Day 6: Creating an Environment of Modeling

“Follow God’s example, therefore, as dearly loved children and walk in the way of love, just as Christ loved us and gave himself up for us as a fragrant offering and sacrifice to God.” Ephesians 5:1-2

“The best things your children will learn about God will be from watching you try to find out for yourself. Jesus said, ‘Seek and you will find.’ They will not
always do what you tell them to do, but they will be—good and bad—as they see you being. If your children see you seeking, they will seek—the finding part is up to God.” Polly Berrien Berends

 

  • Open your Bible and read about how Jesus follows what His Father does in John 5:19-20. How does this passage help us understand our role with our
    heavenly Father and our role as models for our children to follow?

Creating an Environment of Modeling

One of my favorite things about children is how they mimic almost anything or anyone with great precision. When my kids were little, I marveled at how they could imitate anyone from pop singers to cartoon characters. It was especially funny when one of them candidly imitated a family member, exposing their bad behavior and in effect, saying what we all wanted to say but couldn’t.

However, it wasn’t as funny when that child mimicked something unpleasant that I had modeled by my actions. Once, upon correction, my daughter reminded me she was only doing what she had just witnessed me doing. She was right. I had been caught.

I realized very quickly that raising children was like holding up a very large and animated mirror—and sometimes I didn’t like what I saw! You see, there are times when we don’t even realize the things we are passing down to our children just because they live among us and learn from us in every one of life’s situations.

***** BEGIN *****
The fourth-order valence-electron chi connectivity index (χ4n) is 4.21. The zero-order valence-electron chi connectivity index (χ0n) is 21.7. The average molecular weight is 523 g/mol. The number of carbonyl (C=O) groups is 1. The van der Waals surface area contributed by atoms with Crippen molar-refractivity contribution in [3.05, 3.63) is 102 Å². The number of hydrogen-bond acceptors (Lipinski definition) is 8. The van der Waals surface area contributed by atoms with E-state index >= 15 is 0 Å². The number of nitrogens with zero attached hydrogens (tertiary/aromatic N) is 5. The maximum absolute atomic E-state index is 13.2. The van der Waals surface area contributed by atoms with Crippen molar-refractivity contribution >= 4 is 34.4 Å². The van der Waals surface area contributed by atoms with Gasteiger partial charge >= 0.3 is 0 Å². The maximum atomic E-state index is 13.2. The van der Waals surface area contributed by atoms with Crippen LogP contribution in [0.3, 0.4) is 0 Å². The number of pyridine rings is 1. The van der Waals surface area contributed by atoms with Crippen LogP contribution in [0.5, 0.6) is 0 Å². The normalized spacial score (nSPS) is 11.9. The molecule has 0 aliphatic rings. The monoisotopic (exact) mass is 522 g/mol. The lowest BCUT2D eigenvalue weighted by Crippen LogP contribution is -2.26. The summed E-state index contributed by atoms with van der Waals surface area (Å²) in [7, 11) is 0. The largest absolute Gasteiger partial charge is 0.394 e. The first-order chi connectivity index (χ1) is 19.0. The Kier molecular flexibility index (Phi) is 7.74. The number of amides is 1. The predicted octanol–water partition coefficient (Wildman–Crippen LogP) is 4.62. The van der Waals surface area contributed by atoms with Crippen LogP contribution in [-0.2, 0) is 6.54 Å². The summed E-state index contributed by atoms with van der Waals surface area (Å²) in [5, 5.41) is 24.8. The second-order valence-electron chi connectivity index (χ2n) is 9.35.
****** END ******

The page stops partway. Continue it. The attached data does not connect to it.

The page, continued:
Some of these things are commendable. For instance, my husband and I have passed down to our children an ability to interact with people of diverse ages, races, and cultures. I also modeled how to keep a clean room by making my bed every morning and picking up the house before going to bed. Yet other things I’ve modeled are not so praiseworthy. I seem to consistently run about five to ten minutes late. I don’t like this about myself, and today, I try to be prompt. But as a young mom I modeled being late and not making time a priority. As a result, my daughter has struggled with this same issue, and it pains me to see her dealing with something that has been hard for me. My husband has a tendency to deal impatiently with the imperfect drivers on the highway, and my son, when he acquired his own license to drive, seemed to share this same frustration. Perhaps this characteristic in children is why Paul said, “Be imitators of God, therefore, as dearly loved children” (Ephesians 5:1). He knew the nature of children to imitate and desired that this would be our posture before our heavenly Father. Imitating God is always a good thing. He is perfect. I can’t fail when I choose to behave the way Christ modeled for us. Yet as a parent, I am a frail and tainted example of that. My children will mimic me. And whether I like it or not, I am the primary role model in their lives during the most formative years.